The Chemistry Collection


Born in Ireland, John Drummond Kirkland trained as a chemical analyst through apprenticeship in a medical laboratory in Dublin, before migrating to Australia in 1852 and moving to Melbourne in 1855. While still an undergraduate medical student at the University of Melbourne, he was appointed lecturer in chemistry following the sudden death of John Macadam in 1865. Due to the enthusiastic support of his fellow students this temporary role became a permanent appointment the following year. Kirkland continued his studies, graduating in medicine in 1873 and surgery in 1880. His son, John Booth Kirkland, was appointed as his assistant in 1878, later leading to accusations of nepotism.


In 1882 John Drummond Kirkland became the University’s first professor of chemistry and metallurgy, continuing until his death in 1885. Today’s researchers use a high performance computing facility named ‘Kirkland’ after the first Professor of Chemistry at the University of Melbourne.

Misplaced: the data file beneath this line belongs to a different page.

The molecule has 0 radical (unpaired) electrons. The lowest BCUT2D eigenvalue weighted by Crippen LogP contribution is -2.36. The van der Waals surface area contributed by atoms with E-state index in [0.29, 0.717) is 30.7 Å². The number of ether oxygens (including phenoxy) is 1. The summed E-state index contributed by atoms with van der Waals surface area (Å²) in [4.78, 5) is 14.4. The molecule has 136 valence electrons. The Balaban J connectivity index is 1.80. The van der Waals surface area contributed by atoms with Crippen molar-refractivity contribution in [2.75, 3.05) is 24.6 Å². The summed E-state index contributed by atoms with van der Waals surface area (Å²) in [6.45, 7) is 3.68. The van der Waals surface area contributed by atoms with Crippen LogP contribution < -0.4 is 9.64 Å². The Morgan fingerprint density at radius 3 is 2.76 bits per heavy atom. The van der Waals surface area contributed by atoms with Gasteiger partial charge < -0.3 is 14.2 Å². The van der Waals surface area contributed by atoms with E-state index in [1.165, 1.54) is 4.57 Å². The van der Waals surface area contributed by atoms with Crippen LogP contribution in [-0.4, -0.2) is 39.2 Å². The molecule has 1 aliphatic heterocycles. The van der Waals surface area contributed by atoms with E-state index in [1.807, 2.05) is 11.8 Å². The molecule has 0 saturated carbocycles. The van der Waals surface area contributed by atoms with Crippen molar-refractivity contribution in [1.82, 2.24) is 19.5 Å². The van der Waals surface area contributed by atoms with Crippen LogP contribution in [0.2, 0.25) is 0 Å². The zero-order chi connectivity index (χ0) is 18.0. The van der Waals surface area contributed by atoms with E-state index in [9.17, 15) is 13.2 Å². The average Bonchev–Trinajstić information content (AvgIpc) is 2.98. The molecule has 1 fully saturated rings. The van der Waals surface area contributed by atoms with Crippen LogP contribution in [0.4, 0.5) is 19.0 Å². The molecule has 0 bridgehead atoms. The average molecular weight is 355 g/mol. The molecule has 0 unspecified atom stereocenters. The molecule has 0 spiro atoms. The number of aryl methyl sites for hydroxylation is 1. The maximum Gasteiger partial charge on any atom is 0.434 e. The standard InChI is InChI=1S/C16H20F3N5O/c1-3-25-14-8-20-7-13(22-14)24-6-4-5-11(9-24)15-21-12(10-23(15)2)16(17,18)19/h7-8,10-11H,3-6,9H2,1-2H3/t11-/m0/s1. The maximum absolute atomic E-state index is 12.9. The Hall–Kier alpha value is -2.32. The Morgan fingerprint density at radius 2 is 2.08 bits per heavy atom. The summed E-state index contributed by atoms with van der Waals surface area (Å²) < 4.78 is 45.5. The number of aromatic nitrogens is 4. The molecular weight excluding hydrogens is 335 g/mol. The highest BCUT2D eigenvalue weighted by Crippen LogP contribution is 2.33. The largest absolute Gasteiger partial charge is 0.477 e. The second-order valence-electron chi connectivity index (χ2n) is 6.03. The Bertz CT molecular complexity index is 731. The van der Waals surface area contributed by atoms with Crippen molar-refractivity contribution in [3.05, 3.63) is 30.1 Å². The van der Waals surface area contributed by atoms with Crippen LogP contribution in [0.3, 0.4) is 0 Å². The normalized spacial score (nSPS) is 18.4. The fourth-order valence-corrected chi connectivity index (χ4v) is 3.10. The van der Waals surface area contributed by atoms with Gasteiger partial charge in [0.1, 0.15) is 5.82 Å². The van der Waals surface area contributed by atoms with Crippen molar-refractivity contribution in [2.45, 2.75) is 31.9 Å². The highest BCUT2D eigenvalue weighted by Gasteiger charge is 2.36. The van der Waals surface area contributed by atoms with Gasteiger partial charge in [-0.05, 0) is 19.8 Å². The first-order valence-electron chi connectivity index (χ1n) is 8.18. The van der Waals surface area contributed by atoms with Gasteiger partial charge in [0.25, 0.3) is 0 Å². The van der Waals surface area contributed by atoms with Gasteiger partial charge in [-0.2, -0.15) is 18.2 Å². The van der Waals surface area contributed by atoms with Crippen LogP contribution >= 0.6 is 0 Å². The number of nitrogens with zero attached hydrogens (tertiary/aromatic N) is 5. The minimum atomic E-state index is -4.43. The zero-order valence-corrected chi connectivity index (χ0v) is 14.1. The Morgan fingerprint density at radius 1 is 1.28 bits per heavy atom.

Chemistry was still controlled by the medical school during Kirkland’s career, but became part of the science degree from 1886, along with the appointment of David Orme Masson as professor. Kirkland struggled for University funding to buy new apparatus. To compensate, he bought much from his own personal funds, including analytical chemistry equipment. Chemistry was first taught at Melbourne in the medical school, located in the area now occupied by Physics and the Ian Potter Museum of Art.

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